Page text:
19 May We will maintain our locking bias
The release of the Federal Reserve’s April FOMC meeting minutes caused panic in both the stock and bond markets. Mortgage pricing worsened as investors digested the news being thrown out by the media that the Federal Reserve members implied that if the Jobs data, Inflation data, and economic growth were to continue to improve, it may be appropriate to hike rates when the Fed meets in June. However, much of the reaction was triggered by a media that failed to note that the statements were made three weeks earlier, in which time we received a miserable Jobs report and evidence that inflation actually moderated.
In today’s news, it was reported that 278,000 new Unemployment Claims were filed last week. Although this represents a decrease of 16,000 from the week prior, it was still the second highest number reported in the past 15 months. It is important to note that new claims have remained beneath 300,000 for 63 consecutive weeks, making this the strongest run since 1973! This was also the “Sample Week” used to help figure the Bureau of Labor Statistics (BLS) Job growth data for the month of May. Therefore, it will be used to contribute to next month’s report on job growth. When compared to the month prior, it is a higher number of new claims reported. Therefore, it will support fewer new hires in the final announcement.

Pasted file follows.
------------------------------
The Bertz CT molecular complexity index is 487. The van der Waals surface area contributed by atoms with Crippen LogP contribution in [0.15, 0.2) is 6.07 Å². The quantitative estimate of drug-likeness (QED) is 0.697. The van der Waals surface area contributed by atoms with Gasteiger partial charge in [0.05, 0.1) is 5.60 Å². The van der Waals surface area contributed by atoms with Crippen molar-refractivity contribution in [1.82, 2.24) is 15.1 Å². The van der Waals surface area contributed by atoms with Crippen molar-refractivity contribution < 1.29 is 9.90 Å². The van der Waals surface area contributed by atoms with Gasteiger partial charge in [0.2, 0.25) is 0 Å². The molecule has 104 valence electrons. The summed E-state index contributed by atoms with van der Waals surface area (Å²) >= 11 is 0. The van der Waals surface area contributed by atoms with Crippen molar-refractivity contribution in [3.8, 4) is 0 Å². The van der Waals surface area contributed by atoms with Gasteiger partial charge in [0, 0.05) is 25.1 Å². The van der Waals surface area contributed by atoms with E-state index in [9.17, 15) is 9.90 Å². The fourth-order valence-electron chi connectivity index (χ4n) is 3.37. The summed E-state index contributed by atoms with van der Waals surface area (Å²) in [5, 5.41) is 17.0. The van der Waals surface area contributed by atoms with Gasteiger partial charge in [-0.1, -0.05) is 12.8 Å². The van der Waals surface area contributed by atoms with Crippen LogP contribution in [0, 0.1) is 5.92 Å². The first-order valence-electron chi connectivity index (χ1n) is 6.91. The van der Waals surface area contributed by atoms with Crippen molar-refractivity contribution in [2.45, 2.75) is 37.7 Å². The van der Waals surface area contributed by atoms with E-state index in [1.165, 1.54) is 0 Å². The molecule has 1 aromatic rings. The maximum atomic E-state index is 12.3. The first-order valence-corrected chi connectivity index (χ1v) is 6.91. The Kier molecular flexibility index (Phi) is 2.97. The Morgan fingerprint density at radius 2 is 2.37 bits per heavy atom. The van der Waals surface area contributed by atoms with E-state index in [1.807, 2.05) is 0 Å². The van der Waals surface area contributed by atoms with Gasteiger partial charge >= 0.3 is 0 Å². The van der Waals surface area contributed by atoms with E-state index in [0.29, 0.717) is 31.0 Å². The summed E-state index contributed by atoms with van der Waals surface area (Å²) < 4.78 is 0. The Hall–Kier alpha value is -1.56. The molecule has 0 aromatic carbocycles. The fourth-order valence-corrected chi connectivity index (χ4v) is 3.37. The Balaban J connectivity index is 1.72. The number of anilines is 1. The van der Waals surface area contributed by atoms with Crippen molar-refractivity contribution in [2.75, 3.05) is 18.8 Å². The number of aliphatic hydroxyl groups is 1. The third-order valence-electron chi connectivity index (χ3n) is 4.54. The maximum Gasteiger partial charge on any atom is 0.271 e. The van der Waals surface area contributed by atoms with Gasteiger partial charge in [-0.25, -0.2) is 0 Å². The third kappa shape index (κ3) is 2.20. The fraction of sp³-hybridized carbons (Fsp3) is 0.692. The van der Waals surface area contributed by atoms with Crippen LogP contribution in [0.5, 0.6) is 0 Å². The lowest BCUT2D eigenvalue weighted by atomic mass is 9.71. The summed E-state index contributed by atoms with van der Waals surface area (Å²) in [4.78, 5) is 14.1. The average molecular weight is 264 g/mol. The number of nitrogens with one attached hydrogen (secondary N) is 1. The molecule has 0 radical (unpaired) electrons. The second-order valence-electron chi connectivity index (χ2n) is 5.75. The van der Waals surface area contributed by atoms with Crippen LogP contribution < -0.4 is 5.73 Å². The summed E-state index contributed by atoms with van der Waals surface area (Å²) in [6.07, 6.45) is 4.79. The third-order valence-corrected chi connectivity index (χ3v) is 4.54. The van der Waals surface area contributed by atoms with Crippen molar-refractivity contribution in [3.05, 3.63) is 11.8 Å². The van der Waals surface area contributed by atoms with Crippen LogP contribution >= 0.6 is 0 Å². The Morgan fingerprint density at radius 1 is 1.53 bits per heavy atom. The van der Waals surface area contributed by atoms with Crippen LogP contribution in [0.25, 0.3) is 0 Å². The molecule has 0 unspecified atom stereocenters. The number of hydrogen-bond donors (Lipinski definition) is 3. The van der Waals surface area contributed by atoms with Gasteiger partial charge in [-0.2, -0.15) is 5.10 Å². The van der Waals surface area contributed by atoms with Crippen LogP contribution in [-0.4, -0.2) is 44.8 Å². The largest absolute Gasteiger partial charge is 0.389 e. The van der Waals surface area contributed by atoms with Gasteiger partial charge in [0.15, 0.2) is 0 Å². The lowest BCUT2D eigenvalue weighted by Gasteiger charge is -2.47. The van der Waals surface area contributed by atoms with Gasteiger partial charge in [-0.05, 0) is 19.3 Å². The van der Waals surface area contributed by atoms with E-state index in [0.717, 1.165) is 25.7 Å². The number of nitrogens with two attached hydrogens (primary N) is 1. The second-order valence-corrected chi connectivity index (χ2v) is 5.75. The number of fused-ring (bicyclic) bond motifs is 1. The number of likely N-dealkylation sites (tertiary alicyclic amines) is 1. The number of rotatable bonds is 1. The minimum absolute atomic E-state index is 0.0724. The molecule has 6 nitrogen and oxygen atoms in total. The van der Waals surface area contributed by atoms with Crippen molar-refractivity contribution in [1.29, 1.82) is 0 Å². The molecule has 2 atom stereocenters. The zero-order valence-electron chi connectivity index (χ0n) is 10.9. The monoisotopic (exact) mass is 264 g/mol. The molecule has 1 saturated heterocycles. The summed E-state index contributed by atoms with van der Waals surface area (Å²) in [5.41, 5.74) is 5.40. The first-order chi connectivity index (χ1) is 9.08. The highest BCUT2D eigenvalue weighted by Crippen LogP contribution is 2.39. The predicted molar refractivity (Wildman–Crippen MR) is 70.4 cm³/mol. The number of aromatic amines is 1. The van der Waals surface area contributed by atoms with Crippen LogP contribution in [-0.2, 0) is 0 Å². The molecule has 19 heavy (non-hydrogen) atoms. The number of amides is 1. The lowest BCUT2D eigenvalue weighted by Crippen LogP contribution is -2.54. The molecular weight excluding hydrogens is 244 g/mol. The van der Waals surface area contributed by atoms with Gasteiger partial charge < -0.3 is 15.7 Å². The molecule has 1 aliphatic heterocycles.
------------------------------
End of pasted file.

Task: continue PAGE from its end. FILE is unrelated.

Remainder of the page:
After breaking beneath multiple layers of support, bonds are now looking to find stability. However, they are now directly under the floors and making multiple layers of overhead resistance. That could provide a headwind as the trading day wears on. Although we hope for a continued rally, the reality is that we remain in the midst of a strong downward trading channel. Therefore, the safe play is to maintain our locking bias.